"I think people are becoming emboldened," said Michael D. Bowman, director of state legislative relations at Concerned Women for America, a conservative Christian advocacy group based in Washington. "On legislative efforts, they're getting more gutsy, and on certain issues, they may introduce legislation that they normally may not have done."

It is on the state level "where most family issues are decided," Mr. Bowman said. And it is there that local advocacy groups hope to build quickly on the momentum from the election when legislatures convene in the new year.

In Texas, conservative Christians are backing an amendment to prevent human cloning, a measure that would also block the kind of cloning used in embryonic stem-cell research. In Georgia, advocacy groups hope to win approval this year of two measures limiting abortion, after redistricting helped Republicans take control of the state legislature. In Kansas, conservatives have won a majority on the State Board of Education, which is expected to introduce changes this spring to the high school science curriculum challenging the theory of evolution. And in Maryland, some black churches have joined with a white Republican state delegate to push for a ban on same-sex marriage.

"People were mobilized during the election and they're still mobilized," said Judy Smith, Kansas state director for Concerned Women for America, which is working to put a measure on the ballot in 2006 to amend the Kansas Constitution to ban same-sex marriage. "We would be stupid not to act now. This is exactly what we had hoped for."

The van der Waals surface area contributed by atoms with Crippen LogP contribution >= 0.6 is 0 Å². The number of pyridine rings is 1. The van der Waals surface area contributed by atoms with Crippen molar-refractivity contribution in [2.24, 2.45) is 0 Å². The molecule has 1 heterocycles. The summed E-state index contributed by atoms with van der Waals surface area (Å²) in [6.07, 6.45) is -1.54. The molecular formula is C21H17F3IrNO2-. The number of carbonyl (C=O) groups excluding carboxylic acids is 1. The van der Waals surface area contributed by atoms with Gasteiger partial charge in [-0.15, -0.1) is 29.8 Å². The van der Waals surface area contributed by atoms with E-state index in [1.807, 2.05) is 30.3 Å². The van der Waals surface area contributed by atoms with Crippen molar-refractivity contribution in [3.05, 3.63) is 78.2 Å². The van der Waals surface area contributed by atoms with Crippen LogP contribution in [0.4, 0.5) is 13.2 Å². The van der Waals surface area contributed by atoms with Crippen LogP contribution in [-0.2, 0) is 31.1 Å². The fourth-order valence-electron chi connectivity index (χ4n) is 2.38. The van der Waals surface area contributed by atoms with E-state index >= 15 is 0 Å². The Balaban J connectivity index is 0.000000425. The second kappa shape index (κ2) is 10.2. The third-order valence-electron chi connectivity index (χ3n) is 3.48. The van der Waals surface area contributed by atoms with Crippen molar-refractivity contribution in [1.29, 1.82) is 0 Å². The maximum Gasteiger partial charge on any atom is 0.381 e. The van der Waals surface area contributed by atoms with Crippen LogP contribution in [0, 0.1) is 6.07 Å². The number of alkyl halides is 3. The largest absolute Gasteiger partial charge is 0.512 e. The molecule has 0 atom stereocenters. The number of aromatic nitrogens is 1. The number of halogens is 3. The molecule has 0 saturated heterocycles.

Yeah, right. Here comes the steamroller, America- prepare to return to the Dark Ages.

Electoral victories at the state level have prompted Christian conservatives in many states to renew the fight for causes that had stalled earlier. In Georgia, redistricting helped give Republicans control of the State House of Representatives, said Patricia Chivers, director of government relations for Georgia Right to Life. With the State Senate and the governor's office already controlled by Republicans, the change in the House has given Ms. Chivers new confidence that the state can pass two anti-abortion bills that she said had languished in the House under the Democrats.

One bill requires a woman to wait 24 hours after asking for an abortion, when she is offered information on alternatives, risks and pictures of fetal development, and another requires minors who want an abortion to be accompanied by their parents or guardians. Now, other adults can escort minors.